Your grade will be based on the projects, in which you will
conduct and write up experiments using either offtheself
software or software that you program yourself. (NonEECS
students can do alternative, nonprogramming assignments.)
Students taking COSC 427 and COSC 527 will be expected to do
specified additional work beyond what is required for COSC 420.
If you meet all the requirements of a project, you will generally
get a B on it. Higher grades (B+, A–, A) are awarded for exemplary
work. If you do not meet the project requirements, or your project
is late, you will get a grade lower than B on that project.
Late Policy:
There will be a 20% deduction for each day late, up to 2 days;
after that your grade will be an F. No exceptions!
There will be occasional pop quizzes, which together will count
no more than one project.
Text
Flake, Gary William. The Computational Beauty of Nature.
MIT Press, 1998. See also the book’s
online webpage (including software).
Accommodations
 For Students with Disabilities
Students who have a disability that requires accommodation(s)
should make an appointment with the Office of Disability Services
(9746087) to discuss their specific needs as well as schedule an
appointment with me during my office hours.
 Name and Pronoun Accommodations
If you use a name and/or pronouns other than what is in Banner,
please
email me with the name and/or pronouns that you would like
me to use and I will be glad to accommodate this request.
Student Learning
Outcomes
1. Students will
be able to explain basic concepts of dynamical systems.
2. Students will
be able to explain how biological systems exploit natural
processes.
3. Students will
be able to explain how large numbers of agents can selforganize
and adapt.
4. Students will
be able to explain how complex and functional highlevel
phenomena can emerge from lowlevel interactions.
5. Students will
explain how computational processes can be derived from natural
models.
6. Students will
be able to implement simple bioinspired algorithms.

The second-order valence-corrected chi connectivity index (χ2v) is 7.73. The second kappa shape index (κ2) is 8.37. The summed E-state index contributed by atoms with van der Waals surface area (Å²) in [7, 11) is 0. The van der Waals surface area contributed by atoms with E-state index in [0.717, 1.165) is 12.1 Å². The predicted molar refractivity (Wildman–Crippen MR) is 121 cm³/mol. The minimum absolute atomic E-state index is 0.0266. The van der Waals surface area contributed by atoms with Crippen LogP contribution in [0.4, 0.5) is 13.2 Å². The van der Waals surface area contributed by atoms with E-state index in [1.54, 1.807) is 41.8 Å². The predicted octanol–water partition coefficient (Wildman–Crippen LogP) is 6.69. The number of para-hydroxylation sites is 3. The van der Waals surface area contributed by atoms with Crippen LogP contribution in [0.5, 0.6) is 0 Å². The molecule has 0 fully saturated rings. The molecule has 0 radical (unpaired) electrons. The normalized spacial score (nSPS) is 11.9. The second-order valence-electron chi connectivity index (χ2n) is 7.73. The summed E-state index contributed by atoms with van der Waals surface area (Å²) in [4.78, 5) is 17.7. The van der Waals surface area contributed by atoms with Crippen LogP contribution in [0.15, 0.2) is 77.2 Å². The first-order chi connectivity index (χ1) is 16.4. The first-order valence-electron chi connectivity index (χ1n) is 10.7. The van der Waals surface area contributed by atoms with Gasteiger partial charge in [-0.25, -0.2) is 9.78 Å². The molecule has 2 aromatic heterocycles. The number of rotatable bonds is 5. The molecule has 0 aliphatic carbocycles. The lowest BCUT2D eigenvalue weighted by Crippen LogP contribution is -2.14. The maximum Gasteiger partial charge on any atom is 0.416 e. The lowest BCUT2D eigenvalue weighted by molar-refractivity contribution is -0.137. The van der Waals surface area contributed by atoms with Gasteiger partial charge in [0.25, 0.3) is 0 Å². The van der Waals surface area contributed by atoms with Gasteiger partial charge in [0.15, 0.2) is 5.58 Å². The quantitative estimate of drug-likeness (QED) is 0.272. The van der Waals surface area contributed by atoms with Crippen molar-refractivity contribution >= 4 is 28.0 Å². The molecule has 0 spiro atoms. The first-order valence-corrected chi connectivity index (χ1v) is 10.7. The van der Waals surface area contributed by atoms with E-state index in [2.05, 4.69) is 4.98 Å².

7. Students will
be able to design and conduct experiments to investigate
empirically bioinspired systems.
Evolving List of Topics
Chapter numbers refer to Flake unless otherwise specified.
Slides for each lecture will be posted in the course of the
semester. Note: An “*” indicates that the slides were revised after
class.
 Overview: course
description, definition of biologicallyinspired computing, why
it is important
Part I
 Spatial Models:
Wolfram’s classification, Langton’s lambda, CA models in nature,
excitable media (ch. 15)
Part II.A — CAs
Part II.B — Pattern Formation
Part II.C — Slime Mold
Part II.D — Excitable Media
Part II.E — Segmentation
 Recurrent Networks: artificial neural nets, associative
memory, Hebbian learning, Hopfield networks (ch. 18)
Part III.A — Hopfield Network
Part III.B — Stochastic Networks
 Evolutionary Programming:
biological adaptation & evolution, genetic algorithms,
schema theorem (ch. 20)
Part V.A — Genetic Algorithms
Part V.B — Thermodynamics, Life, and
Evolution
 Autonomous Agents and
SelfOrganization: termites, ants, flocks, herds, and
schools (ch. 16)
Part VI.A — Flocks, Herds, and Schools
Part VI.B — Ants (Real and Artificial)
Part VI.C — Nest Building
 Competition and Cooperation:
zero and nonzerosum games, iterated prisoner’s dilemma, stable
strategies, ecological & spatial models (ch. 17)
Part VII.A — The Iterated Prisoners’ Dilemma
Part VII.B — Synchronization
 Review of Key Concepts
Part VIII — Review of Key Concepts
We will do about one topic every two weeks or so.
Projects/Assignments
Simulations
 NetLogo Programs